Some day, one can hope, this sort of nonsense will all be a thing of the past.  But it again points out why attitudes such as this and demands for “numbers” over merit hurt African-Americans more than help them.

Then there’s the NBC Cafeteria Story :

So who at NBC thought it would be a good idea for the special today to be, among other things, fried chicken, “in honor of Black History Month”?

The accompanying picture shows the menu (fried chicken, collard greens, etc) topped by a title saying “NBC  – In Honor Of Black Historty Month”.

Apparently this just offended the hell out of some black musician who eats there. 

The irony?

Well, you can see it for yourself, below:

Yes friends, the insensitive lout who foisted this offensive menu on unassuming black folks was an African-American cook who had fought for the last two years to be able to present meals in honor of black history month. To quote her:

It’s not trying to offend anybody and it’s not trying to suggest that that’s all that African-Americans eat. It’s just a good meal.

All I have to say is thank goodness she didn’t put watermelon on the menu for desert – they’d have probably rioted in the street. Need more irony? If you were to go to any place that purported to serve “soul food” and fried chicken wasn’t on the menu, you could rightfully question their authenticity.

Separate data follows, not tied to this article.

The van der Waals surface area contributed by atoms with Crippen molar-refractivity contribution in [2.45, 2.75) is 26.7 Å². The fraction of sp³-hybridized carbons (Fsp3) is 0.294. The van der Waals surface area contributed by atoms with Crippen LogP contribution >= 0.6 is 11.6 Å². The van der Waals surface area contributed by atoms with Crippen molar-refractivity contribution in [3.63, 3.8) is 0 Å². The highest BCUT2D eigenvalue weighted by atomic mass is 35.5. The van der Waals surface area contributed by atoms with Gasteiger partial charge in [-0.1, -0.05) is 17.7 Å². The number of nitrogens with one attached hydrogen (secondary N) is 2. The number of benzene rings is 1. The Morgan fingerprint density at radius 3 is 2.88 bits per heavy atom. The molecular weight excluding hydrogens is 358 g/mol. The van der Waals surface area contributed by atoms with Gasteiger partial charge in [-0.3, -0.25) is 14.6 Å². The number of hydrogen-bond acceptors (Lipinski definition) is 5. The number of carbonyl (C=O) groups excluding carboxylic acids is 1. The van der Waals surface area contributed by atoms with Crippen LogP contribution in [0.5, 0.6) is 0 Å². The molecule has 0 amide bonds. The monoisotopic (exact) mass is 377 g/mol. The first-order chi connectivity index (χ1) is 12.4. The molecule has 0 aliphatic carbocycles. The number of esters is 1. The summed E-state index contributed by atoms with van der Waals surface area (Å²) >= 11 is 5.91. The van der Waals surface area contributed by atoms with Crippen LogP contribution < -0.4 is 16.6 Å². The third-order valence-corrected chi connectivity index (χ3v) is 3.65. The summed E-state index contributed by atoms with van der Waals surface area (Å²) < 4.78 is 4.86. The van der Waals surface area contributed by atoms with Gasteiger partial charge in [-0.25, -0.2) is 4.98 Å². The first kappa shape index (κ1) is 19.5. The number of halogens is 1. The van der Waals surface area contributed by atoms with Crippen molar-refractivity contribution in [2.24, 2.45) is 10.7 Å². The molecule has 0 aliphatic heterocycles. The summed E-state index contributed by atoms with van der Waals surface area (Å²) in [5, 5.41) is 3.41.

The whole point is it is time to move past quotas and taking offense at every preceived slight. Now there’s a controversy about saying “retard”. Certainly we should not purposely offend others. And yes certain words should not be used – the “n” word being primary among them.

But it seems like we spend an enormous amount of energy and time looking for reasons to be offended anymore. That speaks to the success of those who’ve made policial correctness such a pernicious force in our lives. Political correctness (and I extend that to the “diversity mix” Conyers is demanding) has literally destroyed tolerance, which is ironic, given it is the PC crowd that is normally demanding tolerance for other issues they favor.